Facebook, Microsoft and other high-profile companies have told their employees not to travel to China as the deadly coronavirus continues to spread.
The Wuhan outbreak has claimed more than 100 lives and caused corporations across China to shut down operations. Now, a slew of companies are limiting business trips to the country, with some telling their employees to avoid coming to work if they’ve visited China recently.
Facebook told its employees to suspend non-essential travel to the mainland, in line with guidance Monday from the U.S. Centers for Disease Control and Prevention. The CDC’s level 3 warning, its highest-degree alert, cautioned travelers to refrain from going to China. The social media giant also told employees who’d recently returned from the country to work from home for an undetermined period of time.
Goldman Sachs took the same steps as Facebook. Microsoft also directed employees to defer trips and advised staff in China to work from home. The virus hadn’t affected any of the software firm’s employees as of Tuesday.
Google also restricted travel to mainland China and Hong Kong. The tech company confirmed its offices in Beijing, Shanghai, Guangzhou and Shenzhen – as well as Hong Kong and Taiwan – had been closed for the Lunar New Year festival, and the company is extending the closures in light of the outbreak.
Meanwhile, Ford banned travel to, from and inside China, telling employees who had traveled there to quarantine themselves for 14 days after returning.
At Johnson & Johnson, employees can only travel to China for business critical situations and need approval from senior leadership, a spokesperson said. The company told staff returning from China to countries such as the U.S. to expect increased scrutiny, also asking them to work from home if they were coming back from Hubei Province, where Wuhan is located.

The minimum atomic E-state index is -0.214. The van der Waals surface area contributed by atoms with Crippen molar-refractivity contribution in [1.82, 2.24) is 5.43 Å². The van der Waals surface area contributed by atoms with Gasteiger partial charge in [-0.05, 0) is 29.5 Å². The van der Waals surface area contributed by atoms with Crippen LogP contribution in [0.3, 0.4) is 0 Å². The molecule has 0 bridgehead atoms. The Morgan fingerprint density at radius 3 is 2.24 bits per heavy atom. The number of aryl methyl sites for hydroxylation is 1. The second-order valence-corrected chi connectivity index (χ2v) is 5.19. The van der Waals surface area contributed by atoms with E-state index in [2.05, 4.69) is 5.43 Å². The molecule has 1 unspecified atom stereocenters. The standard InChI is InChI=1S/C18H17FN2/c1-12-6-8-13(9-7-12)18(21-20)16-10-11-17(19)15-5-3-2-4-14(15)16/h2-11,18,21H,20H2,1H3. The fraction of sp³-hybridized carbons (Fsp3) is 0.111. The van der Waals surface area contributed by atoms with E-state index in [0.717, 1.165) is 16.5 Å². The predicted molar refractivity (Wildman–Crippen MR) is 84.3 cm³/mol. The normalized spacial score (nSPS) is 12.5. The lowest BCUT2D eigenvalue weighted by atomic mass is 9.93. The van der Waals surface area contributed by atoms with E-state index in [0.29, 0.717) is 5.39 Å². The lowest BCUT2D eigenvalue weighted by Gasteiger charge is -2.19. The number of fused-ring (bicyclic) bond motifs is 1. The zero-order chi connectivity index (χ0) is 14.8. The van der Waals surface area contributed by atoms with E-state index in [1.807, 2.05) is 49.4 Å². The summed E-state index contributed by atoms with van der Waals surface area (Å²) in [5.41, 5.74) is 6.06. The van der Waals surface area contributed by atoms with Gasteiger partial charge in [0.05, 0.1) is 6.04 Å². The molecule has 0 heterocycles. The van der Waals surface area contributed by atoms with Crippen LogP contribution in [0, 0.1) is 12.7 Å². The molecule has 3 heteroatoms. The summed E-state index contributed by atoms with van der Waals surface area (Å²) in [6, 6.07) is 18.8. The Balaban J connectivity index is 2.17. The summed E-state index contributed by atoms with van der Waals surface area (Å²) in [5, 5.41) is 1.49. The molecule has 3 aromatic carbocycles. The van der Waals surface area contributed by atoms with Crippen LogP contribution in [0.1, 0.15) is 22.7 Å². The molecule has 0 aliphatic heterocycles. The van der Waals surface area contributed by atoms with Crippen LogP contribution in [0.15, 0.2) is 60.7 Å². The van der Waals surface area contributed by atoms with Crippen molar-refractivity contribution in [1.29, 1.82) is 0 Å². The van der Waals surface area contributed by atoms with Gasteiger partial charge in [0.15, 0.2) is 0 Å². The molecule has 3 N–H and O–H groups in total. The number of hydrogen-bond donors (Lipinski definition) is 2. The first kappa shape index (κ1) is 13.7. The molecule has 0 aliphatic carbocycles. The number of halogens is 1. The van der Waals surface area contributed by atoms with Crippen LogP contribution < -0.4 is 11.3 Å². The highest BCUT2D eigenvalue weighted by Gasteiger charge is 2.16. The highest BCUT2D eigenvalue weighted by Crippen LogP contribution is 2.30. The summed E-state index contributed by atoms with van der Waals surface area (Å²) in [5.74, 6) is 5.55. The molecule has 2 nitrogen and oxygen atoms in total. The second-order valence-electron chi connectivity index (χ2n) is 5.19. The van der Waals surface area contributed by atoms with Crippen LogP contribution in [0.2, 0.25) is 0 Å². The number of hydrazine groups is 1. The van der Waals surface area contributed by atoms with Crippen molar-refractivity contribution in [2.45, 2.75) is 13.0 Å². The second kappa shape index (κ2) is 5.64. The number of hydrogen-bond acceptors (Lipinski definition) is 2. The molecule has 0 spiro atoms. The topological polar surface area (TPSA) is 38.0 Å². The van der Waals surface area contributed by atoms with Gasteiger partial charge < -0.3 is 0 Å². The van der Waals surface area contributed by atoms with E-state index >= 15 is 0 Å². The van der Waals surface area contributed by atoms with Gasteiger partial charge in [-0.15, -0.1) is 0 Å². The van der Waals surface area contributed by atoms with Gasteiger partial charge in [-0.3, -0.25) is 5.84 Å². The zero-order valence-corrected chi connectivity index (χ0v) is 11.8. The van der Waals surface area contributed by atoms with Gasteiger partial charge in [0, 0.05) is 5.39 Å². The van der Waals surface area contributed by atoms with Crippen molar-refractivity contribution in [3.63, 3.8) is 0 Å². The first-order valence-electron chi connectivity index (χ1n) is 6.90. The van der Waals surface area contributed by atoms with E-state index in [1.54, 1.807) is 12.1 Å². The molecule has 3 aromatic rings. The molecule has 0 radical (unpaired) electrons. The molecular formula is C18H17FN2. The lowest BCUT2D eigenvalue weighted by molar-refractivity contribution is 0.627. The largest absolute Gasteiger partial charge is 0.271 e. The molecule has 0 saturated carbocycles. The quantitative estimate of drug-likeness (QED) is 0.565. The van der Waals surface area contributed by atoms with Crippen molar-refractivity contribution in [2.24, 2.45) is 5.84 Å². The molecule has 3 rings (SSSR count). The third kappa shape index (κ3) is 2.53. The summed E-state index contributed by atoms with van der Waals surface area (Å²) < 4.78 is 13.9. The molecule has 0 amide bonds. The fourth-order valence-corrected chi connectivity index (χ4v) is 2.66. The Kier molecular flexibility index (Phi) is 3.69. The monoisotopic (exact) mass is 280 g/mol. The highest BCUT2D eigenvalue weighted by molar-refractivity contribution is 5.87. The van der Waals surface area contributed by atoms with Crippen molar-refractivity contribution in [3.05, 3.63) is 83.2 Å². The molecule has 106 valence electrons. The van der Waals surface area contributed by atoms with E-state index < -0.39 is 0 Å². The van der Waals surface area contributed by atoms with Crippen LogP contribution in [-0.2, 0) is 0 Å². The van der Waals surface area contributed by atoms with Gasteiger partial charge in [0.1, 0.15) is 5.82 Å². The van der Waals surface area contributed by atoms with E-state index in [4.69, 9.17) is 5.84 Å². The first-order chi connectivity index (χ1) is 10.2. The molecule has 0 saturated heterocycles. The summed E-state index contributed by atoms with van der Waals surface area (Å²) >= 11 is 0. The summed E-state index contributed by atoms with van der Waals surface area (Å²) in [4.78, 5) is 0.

Japanese car manufacturer Nissan is reportedly evacuating employees from its Wuhan-based operations. A spokesperson for the company told CNN Business that “Japanese expatriates and their family members in Wuhan will be returned to Japan on the Japanese government’s charter flight, excluding some who will remain.”
On Thursday, a GM spokesperson told CNN Business that none of its employees had contracted the virus, and that it had restricted trips to China with exceptions for “business critical needs.” The representative added that its offices and plants in the country have been closed since Jan. 24 for the traditional Lunar New Year festival.
UK bank Standard Chartered also limited travel to China, telling employees to limit face-to-face meetings as well as any work in China and Hong Kong. It’s also offering workers guidance on how to disinfect buildings and recognize the virus’ symptoms.
As of Tuesday, 106 people had died from the virus and 4,610 had contracted it, according to Chinese health authorities. The spread of the disease prompted Hong Kong to close its borders with the mainland, and it has led businesses such as Starbucks and McDonald’s to shutter stores across China. The coffee company said Tuesday it was closing over half of its roughly 4,300 shops in the country.
Starbucks and McDonald’s to shut down operations in Wuhan. The Chinese government has imposed travel restrictions on about 60 million people.
Johnson & Johnson is donating 300 boxes of its HIV medication Prezcobix to the Shanghai Public Health Clinical Center, which requested it after a research agency recommended testing to see if the drug could treat the coronavirus, the spokesperson said.
Tech giants are also chipping in, with Microsoft saying it would donate 1 million renminbi to the Hubei Red Cross Foundation for relief efforts and Google’s charitable arm giving $250,000 to the Chinese Red Cross.
Five cases of the virus have been confirmed in the U.S., but the CDC said the virus was not spreading in the country and the public health risk was low.
– CNN’s Donie O’Sullivan, Kate Trafecante, Eoin McSweeney and Cristina Alesci contributed to this report.